Definitions

wr davies

Mandy Rice-Davies

Mandy Rice-Davies (born 21 October, 1944) is famous mainly for her minor role in the Profumo affair which discredited the Conservative government of British Prime Minister Harold Macmillan in 1963.

Background and link to Stephen Ward & Christine Keeler

She was born Marilyn Rice-Davies in Pontyates near Llanelli, Wales, and later moved to Shirley in Solihull, England. As a teenager, she appeared much older than her actual age and as such, at age 15, she got a job as a clothes model at Marshall & Snelgrove, a department store in Birmingham. At age 16 she came to London and appeared as 'Miss Austin' at the Earls Court Motor Show. She then got a job as a dancer at Murray's Cabaret Club in Soho where she met Christine Keeler who introduced her, on one evening, to her friend, the well-connected osteopath Stephen Ward, and to an ex-lover, the notorious slum landlord Peter Rachman. Rice-Davies subsequently became Rachman's mistress and was set up in the same house where he had previously kept Keeler, at 1 Bryanston Mews West, Marylebone. Rice-Davies often visited Keeler at the house she shared with Ward at Wimpole Mews, Marylebone, and, after Keeler had moved elsewhere, briefly resided there, herself, between September and December 1962. On December 14 1962 whilst Keeler was visiting Rice-Davies at the Wimpole Mews house, one of Keeler's boyfriends, John Edgecombe, attempted to gain entrance and fired several times at the door with a gun in his possession. The subsequent trial of Edgecombe brought attention to the girls' involvement with Ward's social set, and intimacy with many powerful people, including the then Viscount Astor at whose stately home of Cliveden Keeler met the War Minister John Profumo. Profumo's brief relationship with Keeler was at the centre of the affair that caused him to resign from the government in June 1963, though Rice-Davies, herself, never met him.

"He would, wouldn't he?"

While giving evidence at the trial of Stephen Ward, who was charged with living off the immoral earnings of Keeler and Rice-Davies, the latter made the quip for which she is most remembered and which is frequently used by politicians in Britain. When the prosecuting counsel pointed out that Lord Astor denied having an affair or having even met her, she replied, "Well, he would, wouldn't he?". She traded on the notoriety the trial brought her, comparing herself to Nelson's mistress, Lady Hamilton. She converted to Judaism and married an Israeli businessman, Rafi Shauli, going on to open a string of successful nightclubs and restaurants in Tel Aviv. The restaurants and nightclubs, which bore her name, were called: Mandy's, Mandy's Cherry and Mandy's Singing Bamboo. Rice-Davies also parlayed her minor fame into a series of unsuccessful pop singles for the Ember label in the mid-'60s, including Close Your Eyes and You Got What It Takes.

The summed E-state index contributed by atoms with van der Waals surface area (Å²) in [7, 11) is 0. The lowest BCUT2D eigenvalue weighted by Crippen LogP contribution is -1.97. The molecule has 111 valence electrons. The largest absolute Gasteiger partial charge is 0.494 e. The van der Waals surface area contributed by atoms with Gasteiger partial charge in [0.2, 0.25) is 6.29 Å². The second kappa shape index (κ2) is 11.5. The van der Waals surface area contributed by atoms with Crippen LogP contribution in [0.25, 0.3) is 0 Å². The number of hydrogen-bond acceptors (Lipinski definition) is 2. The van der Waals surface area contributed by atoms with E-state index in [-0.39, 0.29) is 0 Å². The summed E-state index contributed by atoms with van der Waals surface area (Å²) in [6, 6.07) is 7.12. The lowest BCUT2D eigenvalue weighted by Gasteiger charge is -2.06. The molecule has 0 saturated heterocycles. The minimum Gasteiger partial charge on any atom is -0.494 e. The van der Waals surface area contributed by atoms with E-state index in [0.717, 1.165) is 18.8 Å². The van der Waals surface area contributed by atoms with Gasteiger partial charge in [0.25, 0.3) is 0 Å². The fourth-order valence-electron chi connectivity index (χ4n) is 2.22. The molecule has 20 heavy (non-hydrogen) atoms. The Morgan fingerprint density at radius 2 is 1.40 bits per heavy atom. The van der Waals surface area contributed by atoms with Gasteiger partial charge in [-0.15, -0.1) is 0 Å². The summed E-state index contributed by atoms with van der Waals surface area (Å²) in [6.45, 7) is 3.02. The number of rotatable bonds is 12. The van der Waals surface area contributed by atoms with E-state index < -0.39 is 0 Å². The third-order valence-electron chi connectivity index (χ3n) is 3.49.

In 1980, with Shirley Flack she co-wrote her autobiography, Mandy. In 1989, she wrote a novel titled Communism and You.

In the 1989 film about the Profumo affair titled Scandal, actress Bridget Fonda portrayed Rice-Davies.

"I want Mandi"

At the height of the Profumo scandal, the first prime minister of independent Malaya (now Malaysia) Tunku Abdul Rahman arrived in London for a visit. At a reception party at London Airport when asked what he wanted to do first, he replied "I want Mandi" which shocked the reception party because they did not know that "Mandi" means "take a bath" in Malay.

Once in an interview she once described her life as " one slow descent into respectability".

References

External links

Search another word or see wr davieson Dictionary | Thesaurus |Spanish
Copyright © 2014 Dictionary.com, LLC. All rights reserved.
  • Please Login or Sign Up to use the Recent Searches feature
FAVORITES
RECENT

;